fbpx

4 Minimalist Lifestyles and the Motivations Behind Them

Living and working in a sustainable way often finds expression as a minimalist space defined further by minimalist objects. Minimalism has been subdivided into so many different strands that it is hard to keep up. There are big picture minimalists, nostalgic, new life, counter and even digital nomad minimalists so finding a type that suits your lifestyle could be a baffling and lengthy process. We sifted out four different minimalist lifestyles, that best reflect the Morfus brand!

Quality Minimalism

This type of minimalist lifestyle looks to limit the amount of material goods in a home but ensures that the objects that are owned are quality and long-lasting. At the point of decision making the question is asked whether the purchase of this item of furniture is essential. And then, is the way the item is made and the materials used of sufficient quality to ensure longevity?

“Quality, not quantity” is the philosophy that these minimalists adhere to, so they’ll look for worthwhile, excellent design to make the most of the streamlined space they’ve curated. Using less and having less is the signature status.

Spatial Minimalism

Minimalists with a spatial outlook are focused as much on the objects within a space as on the space itself. The absence of objects is as important as their presence and it is that balance that creates the individual experience.

The sense of a space is therefore everything, so this means having less on display as opposed to specifically owning less. They’re choosing minimalism because it looks right, rather than for any political reasons or sustainability motives.

Spaces owned by these minimalists will also often use and express contrasting or complimentary natural materials to heighten the connection to their environment. They’ll look for items and pieces that create a striking balance between objects and the space they sit in.

Footprint Minimalism

Unsurprisingly, footprint minimalists adopt an environmentally conscious perspective and look to minimise their carbon footprint and limit the amount of waste they create when designing their space. They’re looking to reduce their environmental impact to the absolute minimum not only in terms of CO2 but also in terms of all potentially harmful substances.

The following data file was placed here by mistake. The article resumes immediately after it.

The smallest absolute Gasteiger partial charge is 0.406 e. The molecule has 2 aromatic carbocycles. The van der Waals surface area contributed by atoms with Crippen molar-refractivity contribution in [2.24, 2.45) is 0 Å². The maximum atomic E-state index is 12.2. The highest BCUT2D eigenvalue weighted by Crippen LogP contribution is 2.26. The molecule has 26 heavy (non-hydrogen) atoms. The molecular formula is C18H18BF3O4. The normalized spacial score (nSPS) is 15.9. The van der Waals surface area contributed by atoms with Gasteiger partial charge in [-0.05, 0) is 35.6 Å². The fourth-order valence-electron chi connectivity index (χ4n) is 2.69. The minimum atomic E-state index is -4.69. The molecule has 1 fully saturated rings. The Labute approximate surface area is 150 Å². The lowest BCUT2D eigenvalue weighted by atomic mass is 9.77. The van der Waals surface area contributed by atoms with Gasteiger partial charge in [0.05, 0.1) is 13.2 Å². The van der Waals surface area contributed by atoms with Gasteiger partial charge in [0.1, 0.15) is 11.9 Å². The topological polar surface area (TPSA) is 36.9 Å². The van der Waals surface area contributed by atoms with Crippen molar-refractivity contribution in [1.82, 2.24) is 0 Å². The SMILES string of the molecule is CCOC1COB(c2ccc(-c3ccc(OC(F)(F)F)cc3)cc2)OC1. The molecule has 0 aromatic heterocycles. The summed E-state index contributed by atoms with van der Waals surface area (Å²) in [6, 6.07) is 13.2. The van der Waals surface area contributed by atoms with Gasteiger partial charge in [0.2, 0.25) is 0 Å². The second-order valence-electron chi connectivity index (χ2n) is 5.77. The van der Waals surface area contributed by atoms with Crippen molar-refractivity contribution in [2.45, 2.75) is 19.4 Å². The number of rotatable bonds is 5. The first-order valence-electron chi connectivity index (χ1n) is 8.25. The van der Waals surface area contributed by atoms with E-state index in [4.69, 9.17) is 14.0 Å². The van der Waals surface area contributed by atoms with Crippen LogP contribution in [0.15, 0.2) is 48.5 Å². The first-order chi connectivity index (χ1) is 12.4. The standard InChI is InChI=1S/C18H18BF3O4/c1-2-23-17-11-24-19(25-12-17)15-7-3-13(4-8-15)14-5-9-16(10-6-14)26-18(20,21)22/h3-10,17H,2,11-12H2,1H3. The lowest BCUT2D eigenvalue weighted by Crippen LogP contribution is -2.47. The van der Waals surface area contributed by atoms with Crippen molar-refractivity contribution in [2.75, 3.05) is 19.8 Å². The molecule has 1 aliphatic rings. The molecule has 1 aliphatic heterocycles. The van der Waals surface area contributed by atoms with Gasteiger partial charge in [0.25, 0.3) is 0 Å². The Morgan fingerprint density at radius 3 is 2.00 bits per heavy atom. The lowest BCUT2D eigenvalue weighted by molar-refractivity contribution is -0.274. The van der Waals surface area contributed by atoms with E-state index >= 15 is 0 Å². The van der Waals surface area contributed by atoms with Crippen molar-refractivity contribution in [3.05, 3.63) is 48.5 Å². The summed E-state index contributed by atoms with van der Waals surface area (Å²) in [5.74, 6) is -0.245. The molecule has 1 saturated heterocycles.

Being a footprint minimalist isn’t necessarily about having as little as possible, rather creating conditions where you can decrease environmental harm and promote greener ways of living. They’re more likely to be found ‘living off the land’, so they are able to craft new furniture from old belongings and upcycle instead of buying completely new items.

Here at Morfus, we use sustainable materials and ensure we get the most and waste the least out of every carefully programmed CNC cut. We always have the environmental impact in the front of our mind which influences how our brand functions and creates products.

Tidy Minimalism

Tidy minimalists take enjoyment from reorganising their homes and decluttering their spaces so they can rid themselves of unnecessary objects. As outlined in Marie Kondo’s famous decluttering bible ‘The Life-Changing Magic of Tidying Up’, tidy minimalists make changes because it makes them feel better and more fulfilled, rather than for any particular environmental or political reason.

People often find that decluttering their living space can subsequently have a positive impact on their mental wellbeing, so being a tidy minimalist is about living in the moment and removing items that are unneeded and cause unwanted stress. This means that someone can concentrate more on the things and people that truly matter to them.

At Morfus we have created a brand around these Minimalist themes. Our products are robust, with a strong aesthetic presence, they have low environmental impact and they can organise and declutter your spaces. Consumers and brand makers take decisions without knowing the longer-term consequences. However, in a world that daily becomes smaller it is increasingly more difficult to plead ignorance and to dodge the cumulative effect of ill-considered acts; the future isn’t what it used to be.

Share This